Posted by: Dave Raffo
storage management, storage vendors, unified storage
NetApp appears to be the big winner in storage sales at the end of 2009 as spending picked up after a slow year. NetApp Wednesday reported $1.01 billion in revenue for last quarter. Its product revenue increased 17% over the last year, while larger rivals EMC and Hewlett-Packard had year-over-year declines in storage product revenues.
NetApp’s increases are more impressive when you consider its last quarter included January, which means one-third of the quarter came after companies flushed their 2009 budgets.
NetApp execs say low-end systems had the biggest increase, which likely reflects a surge in organizations turning to networked storage as a result of adding virtualized servers. NetApp also sold its largest mix of multiprotocol storage systems ever. In fact, for the first time it sold more systems with SAN and NAS protocols than NAS alone. Multiprotocol systems rose from 34% the previous quarter to 42% while NAS-only systems fell from 48% to 42% and SAN-only systems dropped from 19% to 15%.
NetApp CEO Tom Georgens says that’s likely a sign that organizations want more flexibility to run multiple applications on a system.
“As customers seek to build an infrastructure that can run multiple applications, typically those applications have the need for multiple access methods, both file and block,” he said. “As a result, as we see more of this virtualized shared infrastructure rollout, I see more and more customers that are interested in products that can run both at the same time. The other thing is, it gives them an option that if it’s NAS today, it could be SAN tomorrow or vice versa. … I think single-protocol products are going to become obsolete over time.”
Interestingly, there was no mention on NetApp’s earnings call of any impact from its scale-out NAS clustering capability. Last year at this time, NetApp frequently talked about how its integration of its GX clustered technology with its Ontap operating system was coming soon, and it finally began shipping a converged OS with Ontap 8 last August. Yet lack of a fully integrated scale-out NAS product hasn’t hurt it. Maybe the market for scale-out NAS is overrated – either NetApp customers don’t care about it or are willing to wait.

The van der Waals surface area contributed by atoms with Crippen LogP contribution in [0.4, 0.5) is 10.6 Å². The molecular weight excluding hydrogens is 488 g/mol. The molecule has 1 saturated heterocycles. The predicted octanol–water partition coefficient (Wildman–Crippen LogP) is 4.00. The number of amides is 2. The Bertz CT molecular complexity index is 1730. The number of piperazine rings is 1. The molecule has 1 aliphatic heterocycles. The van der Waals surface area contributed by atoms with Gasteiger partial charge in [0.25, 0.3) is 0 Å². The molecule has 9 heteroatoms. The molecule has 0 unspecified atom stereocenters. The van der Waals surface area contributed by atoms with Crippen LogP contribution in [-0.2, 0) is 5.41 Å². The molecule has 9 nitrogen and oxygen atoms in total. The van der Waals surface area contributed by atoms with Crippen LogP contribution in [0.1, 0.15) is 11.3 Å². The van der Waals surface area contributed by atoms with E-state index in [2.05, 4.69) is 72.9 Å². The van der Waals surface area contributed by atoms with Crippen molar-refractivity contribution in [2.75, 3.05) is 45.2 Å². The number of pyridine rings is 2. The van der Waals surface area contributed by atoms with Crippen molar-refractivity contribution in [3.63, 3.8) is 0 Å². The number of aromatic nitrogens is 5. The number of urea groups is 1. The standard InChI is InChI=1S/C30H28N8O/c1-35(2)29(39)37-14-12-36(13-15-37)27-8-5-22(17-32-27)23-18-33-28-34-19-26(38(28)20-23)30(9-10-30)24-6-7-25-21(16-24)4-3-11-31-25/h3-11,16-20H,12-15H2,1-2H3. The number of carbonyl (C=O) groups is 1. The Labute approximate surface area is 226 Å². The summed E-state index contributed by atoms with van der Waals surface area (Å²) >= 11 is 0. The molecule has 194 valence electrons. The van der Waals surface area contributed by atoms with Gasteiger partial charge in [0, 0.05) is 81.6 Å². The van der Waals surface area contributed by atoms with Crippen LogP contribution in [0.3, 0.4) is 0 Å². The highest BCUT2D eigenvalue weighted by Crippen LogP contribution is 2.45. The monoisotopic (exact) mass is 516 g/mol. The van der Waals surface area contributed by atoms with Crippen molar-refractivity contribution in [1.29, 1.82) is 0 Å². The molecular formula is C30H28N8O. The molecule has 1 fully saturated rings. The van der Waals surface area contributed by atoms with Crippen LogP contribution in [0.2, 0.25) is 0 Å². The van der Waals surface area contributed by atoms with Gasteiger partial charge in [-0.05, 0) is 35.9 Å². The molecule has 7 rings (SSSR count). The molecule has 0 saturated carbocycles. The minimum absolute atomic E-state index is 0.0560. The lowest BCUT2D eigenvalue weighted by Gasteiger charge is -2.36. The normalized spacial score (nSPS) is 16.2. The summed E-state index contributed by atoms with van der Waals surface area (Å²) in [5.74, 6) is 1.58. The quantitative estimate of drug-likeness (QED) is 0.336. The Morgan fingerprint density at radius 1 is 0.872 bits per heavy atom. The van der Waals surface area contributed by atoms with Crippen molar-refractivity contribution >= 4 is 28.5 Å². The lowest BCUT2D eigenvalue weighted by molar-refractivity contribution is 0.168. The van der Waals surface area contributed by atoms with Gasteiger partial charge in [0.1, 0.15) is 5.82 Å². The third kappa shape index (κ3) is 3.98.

Georgens maintains automated tiering is definitely overrated, although it’s being hailed as another “must-have” offering within a year or so due to the rise of Flash solid state drives (SSDs) in enterprise storage. NetApp’s smaller competitor Compellent has been trumpeting its Data Progression software while EMC is pushing its burgeoning Fully Automated Storage Tiering (FAST) technology. Georgens downplayed tiering when asked about FAST. He also downplayed FAST.
“FAST is a collection of things, not a specific capability,” he said. “FAST on Symmetrix is different from what FAST is on a Clarion and different from what FAST is on Celerra and different from what FAST is on Atmos. FAST an umbrella name for a bunch of point technologies that are different on every platform. But whatever NetApp does, it’s going to be consistent across all SAN and NAS, high-end and low-end.
“Second of all, I think the entire concept of tiering is dying. The simple fact of the matter is, tiering is a way to manage migration of data between Fiber Channel-based system and SATA-based systems. With the advent of Flash, basically these systems are going to go to large amounts of Flash, and that will be dynamic with SATA behind them, and the whole concept of have tiered storage is going to go away.”